My first encounter with Jules Verne's Around The World In Eighty Days was not by reading the book but rather watching an anthropomorphic lion and cat travel around the world with a tremendously catchy theme song. 80 Days is probably closer to the source material since the main characters are human and neither are called Willy, but it is no less fantastical with a steampunk alternative reality it presents.
You play as Passepartout, Phileas Fogg's personal valet, and you start the game in London, taking the bet from the members of The Reform Club to see if circumnavigating the globe in fewer than 80 Days is possible. Immediately it becomes apparent that 80 Days is not historically accurate as your first trip from London to Paris involves an aquatic train. As you travel further around the world you'll encounter a wider variety of automata that definitely wouldn't have featured in the 19th century novel.
Before you depart you can grab a few items to take with you, some like train timetables will show you more routes you can take, others will give you stat benefits for certain types of journeys. While you visit different cities you can shop around for things to sell around the globe to fund your travel or to complete certain sets to aid your journey.
Mr Fogg himself is a bit of a delicate flower and needs near constant attention from you. He's probably a bit of a hindrance to Passepartout's journey, coming with a certain type of British egotism when interacting with other nationalities and needing to be groomed and comfortable as much as possible. It is your job to keep Fogg as happy as possible, failing to do so will end your journey just as sure as taking too long to return to London. This means you have to juggle his needs with the need to explore and find information which will help you to get to the next city. Will it be better to take a longer, comfier route or a shorter, rougher ride which might be detrimental to your relationship.
80 Days is heavily text based, like a Choose Your Own Adventure book with a world's worth of branching paths. Almost every interaction you have with other passengers, residents, captains, leaders, spies, rebels and assorted folk will have choices for you to make. Brilliantly you can't be sure what you'll get out of any particular encounter so you'll try anything, just in case. Maybe you'll get information about a route you've not heard of, befriend someone who's piloting an airship you wanted to board or even be warned of a rebellion brewing in a city you were on your way to. By exploring the cities you arrive in you can shape your journey and Passepartout's personality.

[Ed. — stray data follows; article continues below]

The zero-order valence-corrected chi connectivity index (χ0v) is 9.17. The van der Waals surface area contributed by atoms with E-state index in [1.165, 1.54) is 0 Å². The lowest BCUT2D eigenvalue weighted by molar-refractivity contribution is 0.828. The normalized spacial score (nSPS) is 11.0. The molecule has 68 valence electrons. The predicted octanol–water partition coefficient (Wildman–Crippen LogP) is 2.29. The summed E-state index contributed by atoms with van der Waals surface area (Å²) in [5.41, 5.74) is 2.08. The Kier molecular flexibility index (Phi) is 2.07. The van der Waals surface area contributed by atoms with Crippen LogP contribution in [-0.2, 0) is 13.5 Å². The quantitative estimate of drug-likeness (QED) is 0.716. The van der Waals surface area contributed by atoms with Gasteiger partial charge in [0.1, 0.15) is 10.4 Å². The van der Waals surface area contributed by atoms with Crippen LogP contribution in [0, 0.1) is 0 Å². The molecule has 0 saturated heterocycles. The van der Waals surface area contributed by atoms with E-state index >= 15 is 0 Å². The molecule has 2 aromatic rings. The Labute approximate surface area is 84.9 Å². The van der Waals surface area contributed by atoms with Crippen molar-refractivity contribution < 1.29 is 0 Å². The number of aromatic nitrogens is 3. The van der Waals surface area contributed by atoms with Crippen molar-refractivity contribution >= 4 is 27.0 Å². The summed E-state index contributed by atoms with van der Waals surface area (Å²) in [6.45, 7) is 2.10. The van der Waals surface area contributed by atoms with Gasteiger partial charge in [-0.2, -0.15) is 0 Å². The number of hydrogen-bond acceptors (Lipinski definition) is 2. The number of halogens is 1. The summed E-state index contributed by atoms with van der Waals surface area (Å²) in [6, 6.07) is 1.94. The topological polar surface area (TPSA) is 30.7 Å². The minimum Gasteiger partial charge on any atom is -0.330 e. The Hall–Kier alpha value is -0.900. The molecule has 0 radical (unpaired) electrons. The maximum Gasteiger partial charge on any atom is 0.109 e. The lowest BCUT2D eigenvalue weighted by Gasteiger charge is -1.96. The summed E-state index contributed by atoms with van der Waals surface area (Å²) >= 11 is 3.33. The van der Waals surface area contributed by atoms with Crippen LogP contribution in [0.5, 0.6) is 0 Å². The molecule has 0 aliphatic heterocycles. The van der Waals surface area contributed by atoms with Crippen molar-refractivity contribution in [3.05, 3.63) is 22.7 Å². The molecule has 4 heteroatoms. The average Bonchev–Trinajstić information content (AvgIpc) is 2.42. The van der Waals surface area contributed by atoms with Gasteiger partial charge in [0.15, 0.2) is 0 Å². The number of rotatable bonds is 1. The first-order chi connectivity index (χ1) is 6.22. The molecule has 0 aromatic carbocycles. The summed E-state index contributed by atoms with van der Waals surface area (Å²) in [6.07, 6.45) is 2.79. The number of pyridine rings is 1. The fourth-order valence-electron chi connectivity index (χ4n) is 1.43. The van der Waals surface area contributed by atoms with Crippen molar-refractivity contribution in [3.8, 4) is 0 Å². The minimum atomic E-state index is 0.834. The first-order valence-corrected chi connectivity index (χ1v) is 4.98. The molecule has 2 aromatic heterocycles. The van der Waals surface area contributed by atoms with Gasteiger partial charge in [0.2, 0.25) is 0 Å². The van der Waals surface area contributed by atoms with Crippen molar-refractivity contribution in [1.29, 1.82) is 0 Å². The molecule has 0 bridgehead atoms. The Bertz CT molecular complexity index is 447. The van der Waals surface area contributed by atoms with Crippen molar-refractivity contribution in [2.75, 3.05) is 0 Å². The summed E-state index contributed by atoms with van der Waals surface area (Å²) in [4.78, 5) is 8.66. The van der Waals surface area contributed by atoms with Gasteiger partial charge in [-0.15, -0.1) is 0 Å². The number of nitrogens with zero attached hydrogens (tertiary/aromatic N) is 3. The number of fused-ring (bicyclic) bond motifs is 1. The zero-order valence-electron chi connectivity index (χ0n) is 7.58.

Because there are so many choices to make, 80 Days has a lot of replayability. I tried one journey where I thought I'd go up to the arctic circle, quickly go round the North Pole and be back in London in time for dinner. Sadly we got stuck in the snow and froze to death instead. A different journey found us being taken on board the Nautilus by Captain Nemo somewhere in the Pacific Ocean. Even the best laid plans can be scuppered by bad luck and the most doomed excursions redeemed by a twist of fate.
Throughout the game the writing is excellent. It gives such a great sense of places and the people you meet and the personalities of Fogg and his valet as they pass on through. Interactions tend to be quite limited since you are always just passing through, but you'll be left with a strong impression of the people you've met on your journey, if not necessarily their names.
At any time in the game you can take a good look at the globe to plan your route, which is handy for those of us who are perhaps geographically challenged when it comes to place names. There are 169 cities to visit so it's handy that you can take a look where they are before spending your cash on a ticket. Speaking of cash, while you start with £4,000 that definitely is not enough to make a whole journey, so you must either buy and sell items or pay a visit to a bank. Assuming the city you're in has a bank, you get to choose how much you need but the larger the sum the more of your precious travel time you have to waste waiting for the transfer.
With modern technology having taken a lot of the mystique out of global travel and the pandemic having taken a lot of the actually travelling out of it, it's nice to virtually explore the far flung recesses of the world in such an expansive and free manner. Although if I were going to make the journey myself I'd pick a travelling companion who can shine his own damn shoes.
Article written by John Edwards
Banner Graphic created by Paul L. Russell.